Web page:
“This is the only country which gives you the opportunity to be so brutally naive: things, faces, skies, and deserts are expected to be simply what they are. This is the land of the ‘just as it is’.”
-Jean Baudrillard, America (1986)
Chloe Wise is preoccupied by the political chaos in the United States, amidst a global pandemic, wherein shared concerns surrounding health and hygiene are in conflict with the individualistic desire for liberty and comfort. We want to butter our toast, eat it too, and cleanse our hands of it immediately. Over the course of the past year, Wise’s gaze, like that of many, has turned inwards; her field of view impacted by the lessened exposure to the hyperreal billboards that frame the urban landscapes of New York, where the Montreal-born Wise is based.
How do we conceptualize experience when many of us are spending inordinate amounts of time indoors, with limitations imposed on our habitual ways of accessing the world? Time ticks on, as evidenced by the changing of the seasons and the rotting of produce, the dispassionate proof in the parabolic pudding. Picture a TV set left on in an empty room, the flickering of the television ‘ultimately addressed to no one at all, delivering its messages indifferently, indifferent to its own messages’ (Baudrillard 1986). The world turns, we stagnate.
In this series, Wise proposes scenarios of simulated familiarity, where smiles, hand gestures, and utterances are at odds with underlying realities, such as widespread uncertainty, willful ignorance, growing inequality, and aspirational notions of “unity” that reinforce a status quo. Underneath (or alongside) the comfort of platitudes resides the chaotic potential of the abject.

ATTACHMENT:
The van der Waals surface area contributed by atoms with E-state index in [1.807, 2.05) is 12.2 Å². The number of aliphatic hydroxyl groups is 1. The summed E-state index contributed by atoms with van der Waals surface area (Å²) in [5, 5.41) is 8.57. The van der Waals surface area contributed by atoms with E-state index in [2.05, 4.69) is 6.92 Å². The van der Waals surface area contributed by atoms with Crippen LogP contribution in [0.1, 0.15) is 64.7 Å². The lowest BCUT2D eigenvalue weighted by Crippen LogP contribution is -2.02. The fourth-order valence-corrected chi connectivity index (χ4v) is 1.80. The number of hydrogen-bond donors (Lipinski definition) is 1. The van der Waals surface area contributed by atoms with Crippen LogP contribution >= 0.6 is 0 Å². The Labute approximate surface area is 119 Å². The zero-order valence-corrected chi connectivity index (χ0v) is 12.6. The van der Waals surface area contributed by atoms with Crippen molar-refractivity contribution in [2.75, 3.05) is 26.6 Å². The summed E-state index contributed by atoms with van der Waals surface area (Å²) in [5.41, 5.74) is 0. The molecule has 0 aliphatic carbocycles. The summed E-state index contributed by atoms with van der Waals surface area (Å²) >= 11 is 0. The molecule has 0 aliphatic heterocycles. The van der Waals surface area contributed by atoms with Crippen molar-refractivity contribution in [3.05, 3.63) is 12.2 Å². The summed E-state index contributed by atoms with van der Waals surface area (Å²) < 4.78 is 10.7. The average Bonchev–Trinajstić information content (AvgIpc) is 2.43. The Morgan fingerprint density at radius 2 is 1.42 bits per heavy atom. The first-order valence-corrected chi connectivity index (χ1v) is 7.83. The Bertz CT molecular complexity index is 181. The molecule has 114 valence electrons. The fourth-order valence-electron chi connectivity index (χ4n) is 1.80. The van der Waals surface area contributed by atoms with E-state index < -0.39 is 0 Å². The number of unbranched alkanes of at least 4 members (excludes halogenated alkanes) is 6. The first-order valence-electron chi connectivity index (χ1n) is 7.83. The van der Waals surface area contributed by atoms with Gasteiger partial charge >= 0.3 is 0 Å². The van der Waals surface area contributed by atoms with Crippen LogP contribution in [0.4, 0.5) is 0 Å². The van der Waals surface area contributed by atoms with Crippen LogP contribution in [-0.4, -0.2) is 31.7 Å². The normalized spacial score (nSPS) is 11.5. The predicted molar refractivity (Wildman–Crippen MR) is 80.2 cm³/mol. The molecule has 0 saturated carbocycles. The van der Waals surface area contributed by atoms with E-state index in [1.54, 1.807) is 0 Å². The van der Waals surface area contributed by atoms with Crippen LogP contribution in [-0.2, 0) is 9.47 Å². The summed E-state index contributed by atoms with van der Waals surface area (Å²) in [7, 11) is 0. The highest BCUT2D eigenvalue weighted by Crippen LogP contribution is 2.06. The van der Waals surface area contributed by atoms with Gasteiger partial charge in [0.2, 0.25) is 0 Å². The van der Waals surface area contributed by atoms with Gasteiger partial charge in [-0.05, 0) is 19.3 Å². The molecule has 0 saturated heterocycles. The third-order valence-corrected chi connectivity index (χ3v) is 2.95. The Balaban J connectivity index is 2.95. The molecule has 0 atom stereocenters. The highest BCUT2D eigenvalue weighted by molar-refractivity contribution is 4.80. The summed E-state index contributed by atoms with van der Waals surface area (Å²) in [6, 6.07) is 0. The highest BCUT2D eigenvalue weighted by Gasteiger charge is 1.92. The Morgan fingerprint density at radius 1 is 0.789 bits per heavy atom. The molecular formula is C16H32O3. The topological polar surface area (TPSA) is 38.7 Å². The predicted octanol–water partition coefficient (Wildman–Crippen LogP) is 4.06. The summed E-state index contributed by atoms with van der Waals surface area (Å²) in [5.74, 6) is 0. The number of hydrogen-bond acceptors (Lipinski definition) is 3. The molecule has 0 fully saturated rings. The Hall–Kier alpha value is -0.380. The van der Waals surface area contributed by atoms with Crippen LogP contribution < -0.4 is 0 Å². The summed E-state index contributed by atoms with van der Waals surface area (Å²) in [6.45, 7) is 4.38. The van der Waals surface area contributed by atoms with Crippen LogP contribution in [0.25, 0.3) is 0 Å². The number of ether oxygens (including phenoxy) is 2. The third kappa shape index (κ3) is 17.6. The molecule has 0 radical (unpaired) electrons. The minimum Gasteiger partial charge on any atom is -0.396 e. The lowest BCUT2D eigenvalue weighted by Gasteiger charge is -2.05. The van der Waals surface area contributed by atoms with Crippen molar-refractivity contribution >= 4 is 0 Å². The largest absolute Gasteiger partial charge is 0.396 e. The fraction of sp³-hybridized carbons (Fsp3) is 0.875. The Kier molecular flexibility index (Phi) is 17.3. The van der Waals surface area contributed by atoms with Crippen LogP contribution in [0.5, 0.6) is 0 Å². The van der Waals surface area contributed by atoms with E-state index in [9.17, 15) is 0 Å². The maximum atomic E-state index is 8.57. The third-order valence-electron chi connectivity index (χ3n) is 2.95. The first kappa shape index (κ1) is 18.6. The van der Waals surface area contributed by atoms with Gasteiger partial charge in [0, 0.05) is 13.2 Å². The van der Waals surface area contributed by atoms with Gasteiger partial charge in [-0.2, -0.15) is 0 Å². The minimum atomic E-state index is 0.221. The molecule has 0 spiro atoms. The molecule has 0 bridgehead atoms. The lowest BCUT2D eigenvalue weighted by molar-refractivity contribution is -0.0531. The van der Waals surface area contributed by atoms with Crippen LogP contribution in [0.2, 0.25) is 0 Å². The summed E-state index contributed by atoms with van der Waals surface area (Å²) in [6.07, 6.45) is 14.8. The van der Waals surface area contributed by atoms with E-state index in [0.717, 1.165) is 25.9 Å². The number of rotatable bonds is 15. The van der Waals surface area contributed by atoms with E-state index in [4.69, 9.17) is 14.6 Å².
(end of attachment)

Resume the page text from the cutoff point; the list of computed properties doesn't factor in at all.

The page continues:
In Baudrillard’s experimental travelogue America (1986), he cross-examines the American smile in postwar America and its own travel within Reagan’s America:
“The smile of immunity, the smile of advertising: ‘This country is good. I am good. We are the best’. It is also Reagan’s smile - the culmination of the self-satisfaction of the entire American nation [...] Smile to show how transparent, how candid you are. Smile if you have nothing to say. Most of all, do not hide the fact that you have nothing to say nor your total indifference to others.”
As we exit Trump’s vision of the United States, a neo-Reaganist formation that sought to recuperate the exclusionary tactics of American suburbia in a settler-colonial state, we find ourselves faced with the task of re-establishing a belief in truth. In a post-truth era, where everything (and simultaneously nothing) is true, where staying home is safe because others are “dangerous,” we risk losing our common connection to a verified reality. “If nothing is true, then no one can criticize power, because there is no basis upon which to do so. If nothing is true, then all is spectacle,” historian Timothy Snyder writes in On Tyranny (2017). Indifference and distrust permeate our so-called “new normal,” yet we continue to produce and consume signifiers of the time before. We smile and wave, through mandatory reflex, to maintain a semblance of normalcy.
Doctoral Researcher, Film and Moving Image Studies